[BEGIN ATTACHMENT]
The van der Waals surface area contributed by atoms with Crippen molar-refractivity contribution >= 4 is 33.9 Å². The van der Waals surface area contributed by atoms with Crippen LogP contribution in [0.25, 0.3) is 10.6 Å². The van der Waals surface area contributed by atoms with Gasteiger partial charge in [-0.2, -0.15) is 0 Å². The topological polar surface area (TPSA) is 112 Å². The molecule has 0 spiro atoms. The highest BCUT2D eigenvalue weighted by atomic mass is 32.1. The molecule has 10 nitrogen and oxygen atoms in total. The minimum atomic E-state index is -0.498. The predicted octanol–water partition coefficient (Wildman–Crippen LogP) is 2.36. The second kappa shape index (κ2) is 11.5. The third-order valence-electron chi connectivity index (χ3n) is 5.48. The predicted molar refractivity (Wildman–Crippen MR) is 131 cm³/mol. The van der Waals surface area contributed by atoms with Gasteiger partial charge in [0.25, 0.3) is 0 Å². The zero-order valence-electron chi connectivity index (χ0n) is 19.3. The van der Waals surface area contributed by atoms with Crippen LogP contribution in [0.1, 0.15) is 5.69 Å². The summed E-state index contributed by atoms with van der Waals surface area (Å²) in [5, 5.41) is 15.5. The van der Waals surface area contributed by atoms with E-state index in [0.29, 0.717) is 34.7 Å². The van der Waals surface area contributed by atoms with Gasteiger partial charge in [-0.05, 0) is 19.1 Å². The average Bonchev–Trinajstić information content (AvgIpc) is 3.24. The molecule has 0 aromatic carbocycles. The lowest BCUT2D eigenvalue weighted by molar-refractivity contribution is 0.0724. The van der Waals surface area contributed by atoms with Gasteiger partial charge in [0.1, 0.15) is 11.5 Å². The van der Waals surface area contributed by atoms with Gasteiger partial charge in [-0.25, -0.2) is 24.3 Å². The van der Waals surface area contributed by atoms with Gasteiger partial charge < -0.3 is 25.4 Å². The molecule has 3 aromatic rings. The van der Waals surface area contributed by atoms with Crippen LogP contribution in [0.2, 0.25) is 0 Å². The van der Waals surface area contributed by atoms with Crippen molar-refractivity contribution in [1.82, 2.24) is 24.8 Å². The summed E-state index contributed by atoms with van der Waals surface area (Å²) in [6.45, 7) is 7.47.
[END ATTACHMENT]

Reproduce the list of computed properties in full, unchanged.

The van der Waals surface area contributed by atoms with Crippen molar-refractivity contribution >= 4 is 33.9 Å². The van der Waals surface area contributed by atoms with Crippen LogP contribution in [0.25, 0.3) is 10.6 Å². The van der Waals surface area contributed by atoms with Gasteiger partial charge in [-0.2, -0.15) is 0 Å². The topological polar surface area (TPSA) is 112 Å². The molecule has 0 spiro atoms. The highest BCUT2D eigenvalue weighted by atomic mass is 32.1. The molecule has 10 nitrogen and oxygen atoms in total. The minimum atomic E-state index is -0.498. The predicted octanol–water partition coefficient (Wildman–Crippen LogP) is 2.36. The second kappa shape index (κ2) is 11.5. The third-order valence-electron chi connectivity index (χ3n) is 5.48. The predicted molar refractivity (Wildman–Crippen MR) is 131 cm³/mol. The van der Waals surface area contributed by atoms with Gasteiger partial charge in [0.25, 0.3) is 0 Å². The zero-order valence-electron chi connectivity index (χ0n) is 19.3. The van der Waals surface area contributed by atoms with Crippen LogP contribution in [0.1, 0.15) is 5.69 Å². The summed E-state index contributed by atoms with van der Waals surface area (Å²) in [5, 5.41) is 15.5. The van der Waals surface area contributed by atoms with E-state index in [0.29, 0.717) is 34.7 Å². The van der Waals surface area contributed by atoms with Gasteiger partial charge in [-0.05, 0) is 19.1 Å². The average Bonchev–Trinajstić information content (AvgIpc) is 3.24. The molecule has 0 aromatic carbocycles. The lowest BCUT2D eigenvalue weighted by molar-refractivity contribution is 0.0724. The van der Waals surface area contributed by atoms with Gasteiger partial charge in [0.1, 0.15) is 11.5 Å². The van der Waals surface area contributed by atoms with Gasteiger partial charge in [-0.25, -0.2) is 24.3 Å². The van der Waals surface area contributed by atoms with Gasteiger partial charge < -0.3 is 25.4 Å². The molecule has 3 aromatic rings. The van der Waals surface area contributed by atoms with Crippen LogP contribution in [0.2, 0.25) is 0 Å². The van der Waals surface area contributed by atoms with Crippen molar-refractivity contribution in [1.82, 2.24) is 24.8 Å². The summed E-state index contributed by atoms with van der Waals surface area (Å²) in [6.45, 7) is 7.47.